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Saturday, February 5

Too Fast, Too Furious, and Way Too Much

By Janice Hardy. @Janice_Hardy

I have no shortage of novel ideas. New ones come at me all the time and I’m always starting new files to hold notes and plots and whatnot. Naturally, whenever I get a new idea and I get excited and want to dive headfirst into that idea.

This didn’t change when I sold my first book, The Shifter. In fact, it made it worse. Because now I had an agent, and an editor, and I had to get as many of those books written to capitalize on this fabulous luck before they found out I was a zero-talent hack. (sound familiar to anyone? Yeah, we all have the same fears)

This is pretty normal. We wait and struggle for so long to get that first book published, then the floodgates open. I made detailed plans of when I was going to write which book. When I’d do the various drafts, when I would send them to my crit groups. I think I even gave my poor agent a schedule of my next few books and when I expected to get them to her (major cringe at this memory, but I’m sure she chuckled and my cute naiveté and forgot about it).

Then I learned that books take the time they take, and trying to force yourself to a schedule is going to drive you crazy.

Blue Fire, my second book, was “scheduled” to take six months. Two months for a first draft, working off my “oh so achievable” three chapters per week schedule. Two months of revisions, one month for the crit group to review, then back to me for the final month of edits. Easy peasy, right?

Fifteen months and five total rewrites later, it went to my editor. Where we did three more rounds of heavy revisions before I (and she) was happy with it.

So much for my schedule.

It was a great learning experience, though. Not only did I learn that I did have the chops to do this writing thing and take a “the first book was a fluke I really can’t write” draft and turn it into a pretty decent novel in the end, I learned that I couldn’t schedule creativity.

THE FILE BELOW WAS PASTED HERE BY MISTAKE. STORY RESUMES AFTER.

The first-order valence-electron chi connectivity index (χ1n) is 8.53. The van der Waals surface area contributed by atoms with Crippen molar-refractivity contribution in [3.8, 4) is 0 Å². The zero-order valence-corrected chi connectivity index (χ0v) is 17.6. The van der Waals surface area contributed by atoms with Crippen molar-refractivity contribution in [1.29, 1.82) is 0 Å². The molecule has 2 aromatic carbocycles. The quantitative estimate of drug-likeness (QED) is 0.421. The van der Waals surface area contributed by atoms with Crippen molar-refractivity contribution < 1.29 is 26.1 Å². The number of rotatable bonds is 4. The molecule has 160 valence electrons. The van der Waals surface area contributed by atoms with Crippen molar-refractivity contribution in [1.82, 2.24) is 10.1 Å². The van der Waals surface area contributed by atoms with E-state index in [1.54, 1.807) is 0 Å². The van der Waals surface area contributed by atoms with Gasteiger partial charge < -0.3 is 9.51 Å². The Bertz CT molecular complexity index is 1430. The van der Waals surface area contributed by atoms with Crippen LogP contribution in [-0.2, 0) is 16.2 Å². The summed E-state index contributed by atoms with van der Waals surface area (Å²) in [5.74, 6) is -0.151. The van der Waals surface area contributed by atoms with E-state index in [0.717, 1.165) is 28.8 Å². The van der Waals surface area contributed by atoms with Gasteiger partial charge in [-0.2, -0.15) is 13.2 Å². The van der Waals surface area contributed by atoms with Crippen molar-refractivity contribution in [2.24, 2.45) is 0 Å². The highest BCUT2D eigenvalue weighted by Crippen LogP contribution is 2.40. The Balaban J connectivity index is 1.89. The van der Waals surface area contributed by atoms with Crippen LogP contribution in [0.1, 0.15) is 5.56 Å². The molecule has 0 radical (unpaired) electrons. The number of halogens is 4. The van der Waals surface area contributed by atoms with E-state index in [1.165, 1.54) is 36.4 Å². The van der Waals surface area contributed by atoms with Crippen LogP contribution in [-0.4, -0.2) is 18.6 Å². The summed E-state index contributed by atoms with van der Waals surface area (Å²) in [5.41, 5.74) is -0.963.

Not that I didn’t try again on book three.
Taking so long on Blue Fire put me behind schedule on book three. So I had this “I’m so behind” mantra eating away at me, making me feel like I had to write as fast as possible. Which of course  meant I wrote so-so drafts where word count was more important than the story. And then berated myself when the book wasn’t what I knew it could be.

My husband finally made me realize what I was doing to myself. He reminded me how long Blue Fire took, and reminded how long my first book, The Shifter, took. And then he asked me how book three was going compared to them. He told me to forget about getting it done “on schedule,” and look at what I honestly and reasonably felt I needed to finish it the way I knew it had to be finished.

And it was about nine months, the same time it took me to write The Shifter, back when I had no deadline, no rush to get it all done, no agent or editor. Without losing my mind or making me feel like a failure for not living up to my ridiculous “two books a year” schedule.

Books take what they take. Some writers can do two or three or even four books a year, others do one book over two or three years. There’s nothing wrong with either process. Understanding the time I needed to write a book I’d be happy with, on a schedule I wouldn’t lose my mind trying to adhere to, made the whole thing manageable again. If I wanted to be in this biz for the long haul (which I do), then I needed to find a schedule that didn’t burn me out or make me crazy.

The rush to write all those stories in my head is still there of course. I’m a writer, after all. But I know I’ll get to them when I’m ready.

And they’ll be better novels because of that.

Originally posted during the Blue Fire blog tour at First Novels Club